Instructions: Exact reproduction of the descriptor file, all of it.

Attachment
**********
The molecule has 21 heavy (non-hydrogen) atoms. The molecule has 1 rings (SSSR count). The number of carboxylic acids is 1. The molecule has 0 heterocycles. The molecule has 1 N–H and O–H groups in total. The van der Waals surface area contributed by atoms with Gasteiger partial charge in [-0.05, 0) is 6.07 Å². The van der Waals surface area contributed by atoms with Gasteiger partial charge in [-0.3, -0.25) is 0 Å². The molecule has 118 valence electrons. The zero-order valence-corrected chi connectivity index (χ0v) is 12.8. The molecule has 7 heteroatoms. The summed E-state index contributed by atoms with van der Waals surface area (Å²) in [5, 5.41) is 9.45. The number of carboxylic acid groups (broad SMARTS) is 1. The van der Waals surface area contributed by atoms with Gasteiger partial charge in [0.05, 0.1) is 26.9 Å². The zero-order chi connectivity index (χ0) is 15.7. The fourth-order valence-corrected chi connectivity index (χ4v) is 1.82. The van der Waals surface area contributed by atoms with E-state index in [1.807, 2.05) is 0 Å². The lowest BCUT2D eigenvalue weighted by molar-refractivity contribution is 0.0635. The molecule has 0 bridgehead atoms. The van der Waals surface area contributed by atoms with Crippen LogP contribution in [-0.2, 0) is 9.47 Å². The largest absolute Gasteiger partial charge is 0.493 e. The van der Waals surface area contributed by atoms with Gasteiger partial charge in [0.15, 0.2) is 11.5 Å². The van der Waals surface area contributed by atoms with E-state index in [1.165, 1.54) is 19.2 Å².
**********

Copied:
The molecule has 21 heavy (non-hydrogen) atoms. The molecule has 1 rings (SSSR count). The number of carboxylic acids is 1. The molecule has 0 heterocycles. The molecule has 1 N–H and O–H groups in total. The van der Waals surface area contributed by atoms with Gasteiger partial charge in [-0.05, 0) is 6.07 Å². The van der Waals surface area contributed by atoms with Gasteiger partial charge in [-0.3, -0.25) is 0 Å². The molecule has 118 valence electrons. The zero-order valence-corrected chi connectivity index (χ0v) is 12.8. The molecule has 7 heteroatoms. The summed E-state index contributed by atoms with van der Waals surface area (Å²) in [5, 5.41) is 9.45. The number of carboxylic acid groups (broad SMARTS) is 1. The van der Waals surface area contributed by atoms with Gasteiger partial charge in [0.05, 0.1) is 26.9 Å². The zero-order chi connectivity index (χ0) is 15.7. The fourth-order valence-corrected chi connectivity index (χ4v) is 1.82. The van der Waals surface area contributed by atoms with E-state index in [1.807, 2.05) is 0 Å². The lowest BCUT2D eigenvalue weighted by molar-refractivity contribution is 0.0635. The molecule has 0 bridgehead atoms. The van der Waals surface area contributed by atoms with Crippen LogP contribution in [-0.2, 0) is 9.47 Å². The largest absolute Gasteiger partial charge is 0.493 e. The van der Waals surface area contributed by atoms with Gasteiger partial charge in [0.15, 0.2) is 11.5 Å². The van der Waals surface area contributed by atoms with E-state index in [1.165, 1.54) is 19.2 Å².